Wednesday, September 30, 2009

The Return (Day 12) - The Way of Tea

First some more from yesterday. After Mt Shosha we made our way to the Hyogo Museum of History with its displays of the prefecture’s wares over the millennia.

Himeji castle is reflected in the glass walls of the museum.

Charlie dons a samurai warrior’s helmet.
Charlie dons a samurai warrior's helmet.

Tash won the lottery-draw to be dressed in the junihitoe (12-layered kimono) formerly worn by princesses.

Now to today...

The Way to Tea. We follow the back-streets of Himeji behind the castle to the home of Itsuyo...

Itsuyo Tatsuta has been learning The Way of Tea from her Sensei in Kyoto for almost 30 years. When she heard we were coming back she said she and her Tea students would love to instruct our students in The Way of Tea. The new name for Tea Ceremony is appropriate – it’s a whole field of knowledge applying not just to the ritual itself, but the pottery, the bamboo-craft, the art, the flower-arranging, the poetry and the seasonal aspect of sharing tea and sweets with special guests. We were very honoured to be given the opportunity to be given instruction in the centuries-old traditions of tea and to participate in the making and serving of O-cha. 

Mitchell whisks...
Mitchell whisks...

Alex wipes.

Tuesday, September 29, 2009

The Return (Day 11) Engyoji

Today we caught a No. 8 bus and a ropeway (cablecar) to the Engyoji Temple Complex at Mt Shosha. 8 of the temple buildings and 7 of the Buddhas are classified as "Important Cultural Properties."

The 2km walk from the cablecar station to the top of the mountain is lined with dozens of statues of Kannon, the Goddess of Mercy also known as Boddhisatva. Some of the images are senju-kannon, the thousand-armed incarnation who is capable of helping all.

Ryan rings the giant bronze bell which on New Year is tolled 108 times - one for each of the human failings which Buddha is said to have overcome.

At the top of Mt Shosha we met our monk guide who explained something of Buddhist philosophy.

The Daikodo - the beautiful 15th Century wooden lecture hall in the background - has found fame in contemporary times featuring in The Last Samurai. We had the special privilege of a calligraphy lesson where we traced over sutra -"shakyo"- (thoughts of the Buddha) with sumi-e brush and ink.

Sam, Jack & Shaun concentrating.

My very poor attempt at kanji calligraphy.

Then our monk guide gave us instruction in za-zen (sitting meditation). He explained the "here and now" philosophy and the need to allow thoughts to flow - to "come and go". We all surprised ourselves by sitting relatively still in the ancient darkened hall for about 20 minutes and achieving a feeling of silent calmness. Afterwards our monk demonstrated the "light whack" on Shaun. This is requested by the "whackee" by the prayer gesture to correct posture and avoid sleepiness!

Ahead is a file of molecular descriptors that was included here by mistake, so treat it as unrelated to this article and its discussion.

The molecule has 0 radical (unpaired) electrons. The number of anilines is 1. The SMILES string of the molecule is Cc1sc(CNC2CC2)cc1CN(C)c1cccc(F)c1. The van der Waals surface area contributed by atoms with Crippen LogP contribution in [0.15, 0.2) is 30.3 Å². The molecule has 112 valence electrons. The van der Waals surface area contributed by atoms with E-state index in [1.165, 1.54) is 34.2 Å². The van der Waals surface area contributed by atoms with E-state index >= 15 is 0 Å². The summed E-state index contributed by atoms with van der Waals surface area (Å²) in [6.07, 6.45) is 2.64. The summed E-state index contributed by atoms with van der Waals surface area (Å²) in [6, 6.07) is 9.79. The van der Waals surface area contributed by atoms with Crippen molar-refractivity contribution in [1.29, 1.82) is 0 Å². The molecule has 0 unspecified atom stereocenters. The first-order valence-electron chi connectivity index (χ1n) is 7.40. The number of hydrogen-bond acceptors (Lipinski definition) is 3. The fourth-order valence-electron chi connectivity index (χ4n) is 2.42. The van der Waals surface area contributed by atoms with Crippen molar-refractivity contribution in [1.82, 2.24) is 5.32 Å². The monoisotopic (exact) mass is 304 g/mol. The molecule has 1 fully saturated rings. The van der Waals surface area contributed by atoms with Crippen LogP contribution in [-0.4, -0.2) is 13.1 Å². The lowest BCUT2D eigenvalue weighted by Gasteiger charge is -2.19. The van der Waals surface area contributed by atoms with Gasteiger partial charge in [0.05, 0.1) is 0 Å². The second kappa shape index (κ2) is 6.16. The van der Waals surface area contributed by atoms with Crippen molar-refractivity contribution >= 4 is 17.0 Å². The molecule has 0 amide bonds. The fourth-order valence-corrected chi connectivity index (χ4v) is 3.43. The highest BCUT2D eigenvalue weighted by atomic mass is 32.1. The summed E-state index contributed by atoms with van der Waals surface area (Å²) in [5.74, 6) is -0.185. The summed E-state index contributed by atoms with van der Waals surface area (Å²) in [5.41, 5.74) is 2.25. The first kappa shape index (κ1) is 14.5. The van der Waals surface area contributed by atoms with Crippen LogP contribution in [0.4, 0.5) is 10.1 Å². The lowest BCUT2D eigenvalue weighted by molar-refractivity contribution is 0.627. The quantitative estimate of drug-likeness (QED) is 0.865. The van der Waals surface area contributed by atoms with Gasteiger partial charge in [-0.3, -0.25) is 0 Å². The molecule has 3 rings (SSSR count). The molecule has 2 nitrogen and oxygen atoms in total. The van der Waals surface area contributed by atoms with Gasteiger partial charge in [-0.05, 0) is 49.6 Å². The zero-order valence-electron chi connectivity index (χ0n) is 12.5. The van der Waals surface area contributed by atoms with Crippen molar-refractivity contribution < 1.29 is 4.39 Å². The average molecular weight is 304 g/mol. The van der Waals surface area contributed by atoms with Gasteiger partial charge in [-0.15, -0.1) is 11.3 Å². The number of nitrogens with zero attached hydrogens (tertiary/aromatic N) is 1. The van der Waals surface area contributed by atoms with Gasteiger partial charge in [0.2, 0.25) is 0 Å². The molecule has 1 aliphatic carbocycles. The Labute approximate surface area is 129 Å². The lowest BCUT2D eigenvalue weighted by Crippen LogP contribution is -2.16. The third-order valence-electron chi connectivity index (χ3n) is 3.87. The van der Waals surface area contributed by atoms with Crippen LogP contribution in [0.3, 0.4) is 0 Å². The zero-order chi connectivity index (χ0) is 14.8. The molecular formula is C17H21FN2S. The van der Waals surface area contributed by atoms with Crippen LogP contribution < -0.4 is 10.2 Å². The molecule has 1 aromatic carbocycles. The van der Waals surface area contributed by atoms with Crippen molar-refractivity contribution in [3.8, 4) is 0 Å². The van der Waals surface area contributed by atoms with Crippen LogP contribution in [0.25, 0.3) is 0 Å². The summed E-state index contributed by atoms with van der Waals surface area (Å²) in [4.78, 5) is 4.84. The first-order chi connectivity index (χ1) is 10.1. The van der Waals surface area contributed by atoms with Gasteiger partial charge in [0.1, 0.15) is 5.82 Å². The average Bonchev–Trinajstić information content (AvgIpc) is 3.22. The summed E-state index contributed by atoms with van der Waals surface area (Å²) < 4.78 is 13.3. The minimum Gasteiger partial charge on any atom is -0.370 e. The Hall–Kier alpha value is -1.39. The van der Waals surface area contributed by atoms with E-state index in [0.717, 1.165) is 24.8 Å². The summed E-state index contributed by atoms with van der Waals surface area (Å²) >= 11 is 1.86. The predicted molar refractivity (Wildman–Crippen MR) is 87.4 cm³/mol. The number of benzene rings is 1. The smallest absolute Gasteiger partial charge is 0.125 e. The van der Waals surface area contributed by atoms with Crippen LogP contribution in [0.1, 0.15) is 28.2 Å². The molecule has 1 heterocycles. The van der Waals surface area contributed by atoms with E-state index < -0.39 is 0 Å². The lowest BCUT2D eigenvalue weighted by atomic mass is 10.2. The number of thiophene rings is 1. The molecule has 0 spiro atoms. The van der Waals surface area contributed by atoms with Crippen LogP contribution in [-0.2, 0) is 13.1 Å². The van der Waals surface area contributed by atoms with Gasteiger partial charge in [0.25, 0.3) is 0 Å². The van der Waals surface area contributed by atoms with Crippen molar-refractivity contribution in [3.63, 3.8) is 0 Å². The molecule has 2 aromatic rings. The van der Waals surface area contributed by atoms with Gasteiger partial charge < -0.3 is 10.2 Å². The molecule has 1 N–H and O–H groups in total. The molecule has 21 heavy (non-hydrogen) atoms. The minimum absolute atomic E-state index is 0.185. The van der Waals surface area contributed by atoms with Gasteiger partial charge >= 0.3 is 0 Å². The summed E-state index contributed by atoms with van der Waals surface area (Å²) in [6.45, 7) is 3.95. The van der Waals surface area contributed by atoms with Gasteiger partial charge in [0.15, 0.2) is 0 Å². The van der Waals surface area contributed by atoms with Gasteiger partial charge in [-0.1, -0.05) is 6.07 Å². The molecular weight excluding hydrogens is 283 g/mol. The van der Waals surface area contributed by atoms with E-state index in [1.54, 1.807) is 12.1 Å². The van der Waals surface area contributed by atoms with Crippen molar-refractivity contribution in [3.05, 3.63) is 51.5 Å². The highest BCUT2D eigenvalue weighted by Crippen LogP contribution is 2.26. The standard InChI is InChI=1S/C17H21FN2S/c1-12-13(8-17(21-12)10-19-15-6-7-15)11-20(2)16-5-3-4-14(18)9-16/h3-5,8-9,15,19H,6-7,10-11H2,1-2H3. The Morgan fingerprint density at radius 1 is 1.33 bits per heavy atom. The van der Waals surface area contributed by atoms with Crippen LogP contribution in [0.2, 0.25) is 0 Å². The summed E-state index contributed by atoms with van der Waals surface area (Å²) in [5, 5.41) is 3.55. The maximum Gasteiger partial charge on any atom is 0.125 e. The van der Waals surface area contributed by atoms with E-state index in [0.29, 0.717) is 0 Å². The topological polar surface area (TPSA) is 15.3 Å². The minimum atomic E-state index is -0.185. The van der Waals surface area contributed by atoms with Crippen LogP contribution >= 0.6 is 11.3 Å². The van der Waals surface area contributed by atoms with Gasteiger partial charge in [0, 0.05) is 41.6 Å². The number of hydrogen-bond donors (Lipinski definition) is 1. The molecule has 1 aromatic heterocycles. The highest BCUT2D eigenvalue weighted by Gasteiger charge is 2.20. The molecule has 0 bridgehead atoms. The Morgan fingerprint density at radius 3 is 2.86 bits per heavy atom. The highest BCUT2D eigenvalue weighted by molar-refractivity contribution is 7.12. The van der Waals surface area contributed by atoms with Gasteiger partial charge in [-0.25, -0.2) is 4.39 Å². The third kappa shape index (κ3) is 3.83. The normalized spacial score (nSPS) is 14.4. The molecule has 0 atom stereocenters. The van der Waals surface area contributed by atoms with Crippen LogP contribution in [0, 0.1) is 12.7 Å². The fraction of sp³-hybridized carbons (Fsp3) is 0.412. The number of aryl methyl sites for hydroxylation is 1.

The Return (Day 10) I still call Himeji home...

Coming back to Himeji is like returning home for us. Old friends met us at the JR station and our hotel and joined us for lunch in the bailey in front of Himeji castle

The kind, smiling face of our dear old friend Toshi.

The intricate multiple roofs of Himeji castle.

The students were very interested in the history, design and defences of the 4oo year-old castle, thanks to the knowledge of our 3 guides Toshi-san, Keiko-san and Hata-san. We presented them with Aussie bucket-hats. Oi, oi, oi!

Sunday, September 27, 2009

The Return (Day 9) Iwakuni

We took a local train to Iwakuni (just inside Yamaguchi prefecture) famous for Kintai-kyo, a picturesque 5-arched wooden bridge built in 1673 and washed away by flood in 1950.

With typical Japanese ingenuity, a perfect replica was erected by 1953, complete with disguised  internal reinforcements.

We crossed the Kintai-kyo Bridge to the old Samurai Quarter and climbed the hill to the reconstructed Iwakuni Castle originally built from 1603 - 8.

Trained monkey performing in the park by the old Samurai Quarter.

The Return (Day 8) Miyajima and Hiroshima

The morning was spent on the beautiful island of Miyajima. Lyn & I managed to get away from the kids long enough to ask a passing Japanese tourist to take a shot of us almost at the foot of the floating torii on a low tide...